• Pilot survey of a random sample of the 1973-78 cohort to assess their attitudes to, and support for, recruitment of their children to a Next generation study (G2).

2011

  • Pilot survey of a random sample of the 1946-51 cohort to assess their attitudes to, and support for, recruitment of a male cohort.
  • An interdisciplinary investigation into the experience and impacts of living with drought for 3 generations of Australian women
  • Arthritis and women at midlife: The lived psychosocial experience

2010

  • Navigating back pain care: A sociological study of women's illness pathways within and between intersecting social worlds
  • Older women's interest in arts and crafts
  • Perinatal mental health: Psychosocial assessment, service utilisation and maternal and infant outcomes

2009

  • Experiences of motherhood.
  • The use of complementary and alternative medicines in older urban and rural women
  • Tracking the impact of drug regulatory actions
  • Depression and cardiovascular disease in a cohort of mid-aged Australian women
  • Complementary and alternative medicine use among mid age women
  • The predictors, antecedents and efficacy of treatment of postnatal depression in Australian women

2008

  • Men, Women and Ageing.

2007

  • Service utilisation and caregiving among mid-aged women.
  • Sleeping difficulty and sleeping medication use among older women.

2006

  • Work and retirement experiences among mid-aged women.
  • Validation of survey measures among older women.

2005

  • Work-life tensions: time pressure, leisure and wellbeing among dual earner parents.
  • Validity of self-reported height, weight and physical activity among mid-aged Australian women and men.
  • Older motherhood; young women's plans and views.

2004

  • Work-life tensions: time pressure, leisure and wellbeing among dual earner parents.
  • Family caregivers: do health and community services meet their needs?
  • Are cardiac conditions in older women managed appropriately?
  • A functional model of falls risk. HomeFAST Self Report Survey and HomeFAST Scoring are both available as pdfs.
  • Coping: the strategies used by young women coping with depressed mood.

2003

  • Baby boomers consider retirement: the ageing process from a generational perspective.
  • Pregnancy and contraception history.

2002

  • Contraception and young women.
  • Childlessness and factors associated with it among The Australian Longitudinal Study on Women’s Health participants.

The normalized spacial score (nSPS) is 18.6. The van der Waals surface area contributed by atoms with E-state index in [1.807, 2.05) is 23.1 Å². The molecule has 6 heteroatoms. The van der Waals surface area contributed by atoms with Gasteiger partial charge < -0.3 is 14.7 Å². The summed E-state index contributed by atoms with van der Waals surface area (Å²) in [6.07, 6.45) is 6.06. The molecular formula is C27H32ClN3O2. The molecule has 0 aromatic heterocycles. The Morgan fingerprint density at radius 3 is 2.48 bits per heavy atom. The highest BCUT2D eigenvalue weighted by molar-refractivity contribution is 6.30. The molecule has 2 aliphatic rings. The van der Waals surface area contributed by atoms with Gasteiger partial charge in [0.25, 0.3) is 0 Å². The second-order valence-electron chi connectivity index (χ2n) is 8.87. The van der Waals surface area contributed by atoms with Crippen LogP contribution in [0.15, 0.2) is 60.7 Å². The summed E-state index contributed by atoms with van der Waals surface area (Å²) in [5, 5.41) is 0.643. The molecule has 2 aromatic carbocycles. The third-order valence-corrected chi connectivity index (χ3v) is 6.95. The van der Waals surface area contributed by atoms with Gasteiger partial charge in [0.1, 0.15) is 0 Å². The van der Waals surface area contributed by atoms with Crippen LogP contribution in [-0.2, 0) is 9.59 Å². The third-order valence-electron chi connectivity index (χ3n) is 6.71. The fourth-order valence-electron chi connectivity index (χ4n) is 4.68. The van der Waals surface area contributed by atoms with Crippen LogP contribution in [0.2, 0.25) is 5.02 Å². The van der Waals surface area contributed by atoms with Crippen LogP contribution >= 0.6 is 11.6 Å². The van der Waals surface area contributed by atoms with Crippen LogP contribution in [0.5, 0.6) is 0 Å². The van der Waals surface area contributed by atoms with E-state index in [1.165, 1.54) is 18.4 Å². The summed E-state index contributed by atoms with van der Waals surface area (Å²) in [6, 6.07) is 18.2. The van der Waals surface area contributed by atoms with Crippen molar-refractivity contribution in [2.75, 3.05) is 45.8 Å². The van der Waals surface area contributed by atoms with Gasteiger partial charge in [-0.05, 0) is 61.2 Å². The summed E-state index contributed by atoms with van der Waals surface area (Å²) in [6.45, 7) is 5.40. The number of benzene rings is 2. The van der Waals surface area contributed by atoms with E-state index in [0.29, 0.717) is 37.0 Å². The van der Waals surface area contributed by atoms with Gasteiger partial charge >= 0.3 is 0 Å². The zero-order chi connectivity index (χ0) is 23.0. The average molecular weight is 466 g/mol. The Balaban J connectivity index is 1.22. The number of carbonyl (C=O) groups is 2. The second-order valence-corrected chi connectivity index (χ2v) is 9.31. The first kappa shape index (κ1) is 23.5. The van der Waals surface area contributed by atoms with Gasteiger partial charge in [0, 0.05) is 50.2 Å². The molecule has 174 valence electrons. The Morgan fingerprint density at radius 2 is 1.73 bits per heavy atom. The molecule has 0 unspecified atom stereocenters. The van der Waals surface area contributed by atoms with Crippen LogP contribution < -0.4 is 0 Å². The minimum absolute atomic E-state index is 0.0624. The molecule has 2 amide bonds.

• Pregnancy risk taking in young Australian women.
  • Young women, multiple roles and mental health.
  • Determinants of weight maintenance in young women over time.
  • Stages of life and smoking behaviour among young women.
  • An exploration of the link between intimate partner violence, self esteem, body image, and use of cosmetic surgery.

2001

  • An examination into the aspirations of a group of young. Australian women in relation to work, education, relationships and children.
  • Mid-age women’s experience of relationship abuse.
  • Quality and accessibility of health care for women in Australia with diabetes.

2000

  • Menopausal women and heart disease. 
  • Women with menstrual symptoms, treatments tried, hysterectomy and satisfaction with outcomes.
  • Women and leisure beyond 2000: Patterns, perceptions, gender relations and well-being.

1999

  • What factors influence weight change at menopause?
  • Incontinence in Australian women: following up participants in the Australian Longitudinal Study on Women’s Health.
  • Violence and Abuse: an assessment of mid-aged women’s experiences.
  • Young women, class and neighbourhood.
  • Use of health care services by elderly women with complex health needs.
  • Health care seeking and health care experiences in rural and metropolitan New South Wales.
  • Alcohol consumption in Australian women.
  • Women and leisure towards 2000: Does all work and no play make Jill unwell.

1998

  • Physical activity in older people.
  • Dieting women: pressure to conform to the thin ideal.
  • The politics of breathing: a cultural analysis of asthma in Australia.

1997

  • Psychological stress in the etiology of disordered eating.
  • Availability of health services for women in New South Wales.
  • The effectiveness of legal protection in the prevention of violence by partners in the lives of young Australian women.  
  • Road safety research project: Female drivers.
  • An examination of the factors relating to social isolation in the elderly.
  • Contraception and young women.
  • Older Australian women as widows.
  • Restraint, emotions and health in relation to binge eating.

1996

  • Women’s experiences of seeking help for emotional distress.
  • Life changes after the birth of a first child and usefulness of health care.
  • Analyse